Gyre – detail view


Visually, I’ve been strongly drawn to Sacred Geometry and spiritual symbols lately. These shapes, patterns, and images feel meaningfully connected to the Earth, as they were literally discovered in our attempts to understand our place in the universe, communicated through geometry. I am attracted to the universality of these symbols, which are not tied to language or conscious thought, and that has led me to further explore modern symbology through ISO warning and safety signs. These ideas and symbols are all swirling together into a language to talk about nature and our relationship to the natural world, using these recycled plastic materials and traditional needlecraft techniques.


Palette of plastics used in Blue-Green Fibonacci (in progress)


Blue-Green Fibonacci is an in-progress piece that began when I received a shipment cushioned with bags of sealed air. These bags are presented as an environmentally-friendly alternative to styrofoam, bubblewrap, or packing peanuts. Some are branded under cute names with “Eco,” “Recycle,” and “Defender” included, and they are all printed with symbols either indicating they are recyclable or in very rare cases, made from partially recycled plastic themselves. Some are clear plastic with a bit of ink, while others are opaque dyed plastic in shades of blue or blue-green presumably meant to evoke eco-friendliness. If a shipping recipient has access to Plastic #2 (HDPE) or plastic film recycling, they could theoretically recycle these bags. New York City residential pick-up does not accept anything besides rigid plastics (symbols 4 & 5) and including soft plastics could cause a whole load to be rejected. So realistically, most people do what I was instructed to do at my last job – pierce the bags to deflate them and squish them into the trash.


Once they enter the waste stream, plastic bags and films are much more likely than other forms of trash to escape from landfills to rivers and oceans because they can be blown by the air, carried by streams of rain water, and they tend to cling to anything they touch. They are swallowed by turtles, fish, and marine birds, and they attract and aggregate other petroleum-based pollutants in the sea. They are a non-biodegradable nightmare for the environment, and they are contributing to the rapidly-growing garbage patches in the sea.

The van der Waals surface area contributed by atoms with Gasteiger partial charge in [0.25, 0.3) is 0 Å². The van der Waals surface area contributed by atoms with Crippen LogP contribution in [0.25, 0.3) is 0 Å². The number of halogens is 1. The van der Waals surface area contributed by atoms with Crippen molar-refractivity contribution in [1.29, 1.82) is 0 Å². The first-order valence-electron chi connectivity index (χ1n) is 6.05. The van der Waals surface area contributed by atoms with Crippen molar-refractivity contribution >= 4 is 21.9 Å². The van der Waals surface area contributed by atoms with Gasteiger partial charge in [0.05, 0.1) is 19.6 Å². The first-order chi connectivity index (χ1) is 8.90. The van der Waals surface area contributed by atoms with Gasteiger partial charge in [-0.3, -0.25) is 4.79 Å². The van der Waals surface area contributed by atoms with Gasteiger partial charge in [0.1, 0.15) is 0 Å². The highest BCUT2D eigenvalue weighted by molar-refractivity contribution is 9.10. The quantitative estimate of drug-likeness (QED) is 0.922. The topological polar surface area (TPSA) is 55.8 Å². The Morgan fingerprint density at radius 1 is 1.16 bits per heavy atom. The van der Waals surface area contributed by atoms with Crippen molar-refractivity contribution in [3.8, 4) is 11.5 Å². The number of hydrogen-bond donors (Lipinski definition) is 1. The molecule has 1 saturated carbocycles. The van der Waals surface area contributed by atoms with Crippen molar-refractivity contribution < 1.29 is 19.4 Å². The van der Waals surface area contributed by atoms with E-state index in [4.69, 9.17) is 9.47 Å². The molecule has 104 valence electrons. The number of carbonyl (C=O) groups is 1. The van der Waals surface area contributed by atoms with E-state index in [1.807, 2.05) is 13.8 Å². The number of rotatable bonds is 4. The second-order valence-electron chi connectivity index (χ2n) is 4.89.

Blue-Green Fibonacci – detail view


I thought about how to transform them from something harmful to something that celebrates the beauty and cleverness of nature. I cut the bags into loops, which I then linked together to create balls of “plarn” or plastic yarn. When converted to a textile and measured in yards, I was stunned to see just how much plastic each strip of air pillows contained. I saved the air pillows from the handful of shipments I’ve received in the past few months, and I created a palette of blues and greens, which I then knit into stripes based on the Fibonacci sequence, a system of order seen again and again in the natural world. I’ve made several strips of stripes exploring various color and width juxtapositions. Once the striped sections are sewn together and connected to a support, the overall piece should measure 24″x30″, which happens to be one of my most frequently-used canvas sizes in painting.


I am fascinated by the materials and process in this series, and I very much look forward to discussing more pieces in future posts!